Instead, use action verbs to explain how you provided great customer service and give examples. For instance, rather than saying “provided”, you could use the action verb “improved”. Action verbs sound much stronger on a CV, and prompt you to provide evidence of your strengths.
Lastly, do not, under any circumstances, lie about your experience. Sure, there is information you could omit but don’t lie to the hiring manager. They can be very easily uncovered during an interview, or, thanks to the thoroughness of most professional recruiters, beforehand.
Next, add your recent education starting with the last place you studied. List the educational institution, the dates you studied there, your course title, qualification type and which grade you received.
You can also use this space to include which different projects you worked on at university. Link to any online examples, and mention the skills you developed as a result. If your career history is limited, you might choose to place this section above it.
This section is not to be underestimated. It can give your hiring manager an insight into your personality. List your hobbies/interests, and remember to include any extra-curricular activities you were involved with during your time in education.
Don’t be afraid to go into more detail in this section. Talk about individual or team achievements, personal awards, plus the core strengths and skills you developed during this time. For instance, you might mention how you played for your university football team, and how this team reached the semi-finals of the national university championships.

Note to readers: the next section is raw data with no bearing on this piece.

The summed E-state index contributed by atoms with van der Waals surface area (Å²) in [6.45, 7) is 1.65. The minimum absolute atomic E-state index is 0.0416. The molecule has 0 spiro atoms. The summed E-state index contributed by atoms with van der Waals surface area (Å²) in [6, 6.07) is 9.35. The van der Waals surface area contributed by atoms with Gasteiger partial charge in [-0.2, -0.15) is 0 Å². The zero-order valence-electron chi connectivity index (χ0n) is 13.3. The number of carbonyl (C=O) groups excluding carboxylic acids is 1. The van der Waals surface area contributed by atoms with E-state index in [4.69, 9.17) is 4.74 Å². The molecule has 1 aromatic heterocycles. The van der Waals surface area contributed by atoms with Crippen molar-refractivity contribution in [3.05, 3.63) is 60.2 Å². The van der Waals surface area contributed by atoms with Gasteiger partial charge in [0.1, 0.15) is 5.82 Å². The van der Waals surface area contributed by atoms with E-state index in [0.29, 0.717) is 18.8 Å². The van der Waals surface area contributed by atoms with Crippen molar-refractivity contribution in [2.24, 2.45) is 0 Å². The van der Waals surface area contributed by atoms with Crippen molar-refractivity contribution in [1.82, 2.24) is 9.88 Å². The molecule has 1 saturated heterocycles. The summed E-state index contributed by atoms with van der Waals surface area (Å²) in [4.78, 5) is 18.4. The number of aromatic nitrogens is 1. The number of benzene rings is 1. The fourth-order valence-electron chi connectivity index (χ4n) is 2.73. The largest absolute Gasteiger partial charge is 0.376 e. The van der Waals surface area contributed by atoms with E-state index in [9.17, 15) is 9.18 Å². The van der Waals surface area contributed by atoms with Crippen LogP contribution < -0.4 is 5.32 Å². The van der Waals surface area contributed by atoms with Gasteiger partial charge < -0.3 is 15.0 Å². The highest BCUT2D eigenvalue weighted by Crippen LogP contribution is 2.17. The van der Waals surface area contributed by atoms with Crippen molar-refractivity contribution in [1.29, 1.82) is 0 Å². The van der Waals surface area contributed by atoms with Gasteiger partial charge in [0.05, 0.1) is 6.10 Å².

At the end of your CV remember to add a final sub header titled “Additional Information”. This should include any other qualifications, licences or certificates which don’t belong in any other sections of your CV. Many are still worth mentioning (for instance being First Aid trained or having a clean driving licence). Lastly, put “References available upon request” at the very end of your CV.
A final note-check before you send!
Finally, don’t forget to proofread your CV multiple times, looking out for errors. I would advise asking somebody with more professional experience than you to sense check and provide feedback on your graduate CV as well.
What you need to remember about graduate CVs
So, you may not have much professional experience, but that’s really no reason to panic. By following my guidance, you can create an impressive graduate CV by optimising the graduate employability skills you didn’t even know you had.
Your graduate CV is your ticket to getting you on the path to job search success, so take the time to carefully follow these steps. You will get that phone call (or email!) inviting you to an interview in no time.
About this author
Karen Young, Director of Hays Accountancy & Finance UK&I
Karen is a Director and recruiting expert at Hays Accountancy & Finance. She provides strategic leadership to a team of 400 accountancy and finance recruitment professionals across 100 UK offices.
With 20 years of finance recruitment experience, Karen has a track record of recruiting top finance talent for businesses across a range of industry sectors, and is a trusted industry voice on career planning and market insights.